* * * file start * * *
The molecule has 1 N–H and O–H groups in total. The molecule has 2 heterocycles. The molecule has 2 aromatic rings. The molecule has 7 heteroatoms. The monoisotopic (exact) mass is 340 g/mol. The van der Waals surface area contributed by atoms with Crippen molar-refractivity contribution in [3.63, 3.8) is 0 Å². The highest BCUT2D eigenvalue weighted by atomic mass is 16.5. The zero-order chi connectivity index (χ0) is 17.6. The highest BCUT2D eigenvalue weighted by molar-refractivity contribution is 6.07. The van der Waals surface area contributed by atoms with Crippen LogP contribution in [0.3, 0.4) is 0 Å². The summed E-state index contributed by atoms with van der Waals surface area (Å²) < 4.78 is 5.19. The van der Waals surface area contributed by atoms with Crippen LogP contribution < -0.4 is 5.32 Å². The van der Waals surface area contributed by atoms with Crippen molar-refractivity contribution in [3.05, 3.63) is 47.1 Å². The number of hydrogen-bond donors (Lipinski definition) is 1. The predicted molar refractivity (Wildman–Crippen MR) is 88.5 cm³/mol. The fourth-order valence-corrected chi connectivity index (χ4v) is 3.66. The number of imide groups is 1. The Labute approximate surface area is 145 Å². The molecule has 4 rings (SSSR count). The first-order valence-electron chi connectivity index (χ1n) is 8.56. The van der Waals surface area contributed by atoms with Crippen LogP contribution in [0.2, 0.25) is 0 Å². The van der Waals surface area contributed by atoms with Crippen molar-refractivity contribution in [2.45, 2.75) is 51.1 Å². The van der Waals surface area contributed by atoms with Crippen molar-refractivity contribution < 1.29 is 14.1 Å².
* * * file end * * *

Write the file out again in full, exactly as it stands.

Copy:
The molecule has 1 N–H and O–H groups in total. The molecule has 2 heterocycles. The molecule has 2 aromatic rings. The molecule has 7 heteroatoms. The monoisotopic (exact) mass is 340 g/mol. The van der Waals surface area contributed by atoms with Crippen molar-refractivity contribution in [3.63, 3.8) is 0 Å². The highest BCUT2D eigenvalue weighted by atomic mass is 16.5. The zero-order chi connectivity index (χ0) is 17.6. The highest BCUT2D eigenvalue weighted by molar-refractivity contribution is 6.07. The van der Waals surface area contributed by atoms with Crippen LogP contribution in [0.3, 0.4) is 0 Å². The summed E-state index contributed by atoms with van der Waals surface area (Å²) < 4.78 is 5.19. The van der Waals surface area contributed by atoms with Crippen LogP contribution < -0.4 is 5.32 Å². The van der Waals surface area contributed by atoms with Crippen molar-refractivity contribution in [3.05, 3.63) is 47.1 Å². The number of hydrogen-bond donors (Lipinski definition) is 1. The predicted molar refractivity (Wildman–Crippen MR) is 88.5 cm³/mol. The fourth-order valence-corrected chi connectivity index (χ4v) is 3.66. The number of imide groups is 1. The Labute approximate surface area is 145 Å². The molecule has 4 rings (SSSR count). The first-order valence-electron chi connectivity index (χ1n) is 8.56. The van der Waals surface area contributed by atoms with Crippen LogP contribution in [0.2, 0.25) is 0 Å². The van der Waals surface area contributed by atoms with Crippen molar-refractivity contribution in [2.45, 2.75) is 51.1 Å². The van der Waals surface area contributed by atoms with Crippen molar-refractivity contribution < 1.29 is 14.1 Å².